Sunday 30 April, 2006

Protect yourself legally

Posted in Advice, Emergency Dept., General Practice, Michael Tam, Wards at 19:47 by Michael Tam

Original article by: Michael Tam :: Printer friendly

you don't want it

The modern world is litigious

Whether you consider it a good thing or a bad thing is a matter of perspective, but the reality of the modern medical landscape is that it is a litigious world.

Although I do not believe that your medical practice should be focussed from a “defensive” point of view, one has to recognise that even though many threats of litigations from patients do not have merit from a “clinical negligence” standpoint, they often still have some sort of valid grievance that may have been handled better.

A special group of patients that will try to sue you are those who have a grievance with society in general. You will recognise them easily. They will complain about waiting in the Emergency Department, and typically refuse to commence the recommended treatment. Bad outcomes are not only more likely in these patients, but will always be viewed as “your fault”.

Being mindful of potential litigation is entirely compatible with good clinical practice.

In addition, be aware that the civil court system is not in your favour. Even if you win, you have already lost; it takes time to go to court, it takes time to mount a defence with your medical defence organisation, it takes time to worry. That is time much better spent working, sleeping, resting, anything else. In the court, your patient will paint themselves as the victim and you as the “bad doctor”. Needless to say, it is much better to avoid being sued altogether.

You can avoid most potentially litigious situations by being a good communicator. Keeping the patient and their family informed on their condition, the progress, the management and a realistic expectation of prognosis goes a long way. Being forthright about a bad prognosis, a bad outcome or a complication of treatment is equally important. After all, what is there to hide? Usually the outcome is “unavoidable” from an a priori sense anyway. Telling someone early when there is a bad prognosis and letting them know why that is the case is much better than your patient forming conspiracy theories on why you are withholding information. Furthermore, you should avoid the practice of acquiescing to “unreasonable” requests or demands. Unreasonable expectations should be firmly, though politely refused.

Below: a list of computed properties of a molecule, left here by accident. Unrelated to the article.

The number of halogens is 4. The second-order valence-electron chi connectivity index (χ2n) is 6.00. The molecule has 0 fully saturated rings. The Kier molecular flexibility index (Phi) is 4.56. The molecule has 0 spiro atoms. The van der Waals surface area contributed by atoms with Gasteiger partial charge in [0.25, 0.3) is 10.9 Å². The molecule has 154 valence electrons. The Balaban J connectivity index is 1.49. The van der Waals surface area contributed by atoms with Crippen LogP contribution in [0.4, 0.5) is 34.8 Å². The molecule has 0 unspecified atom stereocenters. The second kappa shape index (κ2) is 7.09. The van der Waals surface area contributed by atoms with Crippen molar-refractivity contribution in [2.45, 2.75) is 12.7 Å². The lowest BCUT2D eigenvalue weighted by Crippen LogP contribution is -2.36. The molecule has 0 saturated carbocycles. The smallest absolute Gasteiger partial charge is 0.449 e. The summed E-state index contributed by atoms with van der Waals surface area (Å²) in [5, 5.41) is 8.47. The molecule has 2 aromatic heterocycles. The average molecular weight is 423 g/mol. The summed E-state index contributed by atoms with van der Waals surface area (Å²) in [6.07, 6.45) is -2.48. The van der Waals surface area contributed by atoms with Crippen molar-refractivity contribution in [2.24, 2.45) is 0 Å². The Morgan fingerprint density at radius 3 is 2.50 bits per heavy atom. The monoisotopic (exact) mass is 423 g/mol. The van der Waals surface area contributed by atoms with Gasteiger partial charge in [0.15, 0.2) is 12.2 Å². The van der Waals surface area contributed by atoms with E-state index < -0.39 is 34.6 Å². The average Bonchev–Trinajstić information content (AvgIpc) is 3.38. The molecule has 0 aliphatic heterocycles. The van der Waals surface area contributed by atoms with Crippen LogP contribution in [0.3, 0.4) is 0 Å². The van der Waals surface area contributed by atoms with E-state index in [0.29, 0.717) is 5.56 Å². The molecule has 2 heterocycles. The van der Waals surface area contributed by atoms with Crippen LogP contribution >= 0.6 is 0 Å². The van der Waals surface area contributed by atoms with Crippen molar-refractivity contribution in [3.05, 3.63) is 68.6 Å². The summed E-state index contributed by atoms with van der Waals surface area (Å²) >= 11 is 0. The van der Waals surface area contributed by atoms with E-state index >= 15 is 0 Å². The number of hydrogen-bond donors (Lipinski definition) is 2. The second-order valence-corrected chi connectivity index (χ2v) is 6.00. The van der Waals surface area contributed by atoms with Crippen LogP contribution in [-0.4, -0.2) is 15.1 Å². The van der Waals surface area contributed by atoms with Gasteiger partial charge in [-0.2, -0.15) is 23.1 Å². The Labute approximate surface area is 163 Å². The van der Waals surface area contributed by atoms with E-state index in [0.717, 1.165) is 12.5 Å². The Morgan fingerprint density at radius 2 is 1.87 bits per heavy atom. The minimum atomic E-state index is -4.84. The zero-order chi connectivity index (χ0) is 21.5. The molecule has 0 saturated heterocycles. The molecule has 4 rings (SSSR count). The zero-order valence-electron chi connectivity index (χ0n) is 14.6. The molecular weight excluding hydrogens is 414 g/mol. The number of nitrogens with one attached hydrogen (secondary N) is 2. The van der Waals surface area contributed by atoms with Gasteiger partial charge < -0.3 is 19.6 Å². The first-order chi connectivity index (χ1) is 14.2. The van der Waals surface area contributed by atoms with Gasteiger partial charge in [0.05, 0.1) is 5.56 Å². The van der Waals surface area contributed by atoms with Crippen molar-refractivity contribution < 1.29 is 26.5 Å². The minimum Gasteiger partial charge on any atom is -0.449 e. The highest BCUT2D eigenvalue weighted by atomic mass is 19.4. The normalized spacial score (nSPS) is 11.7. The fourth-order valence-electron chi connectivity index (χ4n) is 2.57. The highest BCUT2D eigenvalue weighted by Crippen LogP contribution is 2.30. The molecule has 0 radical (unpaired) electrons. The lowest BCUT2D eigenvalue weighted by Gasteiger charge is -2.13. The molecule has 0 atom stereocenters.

An instrumental if grotesque case that demonstrates that “good communication” and “good rapport” is protective against litigation is that of Harold Shipman, a former British GP who also happened to be the most prolific serial murderer in history. Despite his incredibly “bad outcomes”, his patients continued to adore him.


  • spend “quality” time speaking to your patients and authorised family members;
  • explain medical terms and concepts in a “simple language” manner and avoid the use of medical jargon and terminology;
  • ensure that your patient actually understands what is happening;
  • use an interpreter for patients from non-English-speaking-backgrounds;
  • write high quality medical records;
  • given patients a chance to ask questions;
  • ensure that you have private medical indemnity.


  • assume that your patient or their family are actually informed;
  • ignore their questions or concerns even (especially!) if they seem ridiculous or silly;
  • agree to unreasonable requests;
  • openly criticise a colleague in front of a patient;
  • try to cover up an error or mistake;
  • use euphemisms to less the impact of a bad outcome or prognosis.

Leave a Reply

Fill in your details below or click an icon to log in: Logo

You are commenting using your account. Log Out /  Change )

Google photo

You are commenting using your Google account. Log Out /  Change )

Twitter picture

You are commenting using your Twitter account. Log Out /  Change )

Facebook photo

You are commenting using your Facebook account. Log Out /  Change )

Connecting to %s

%d bloggers like this: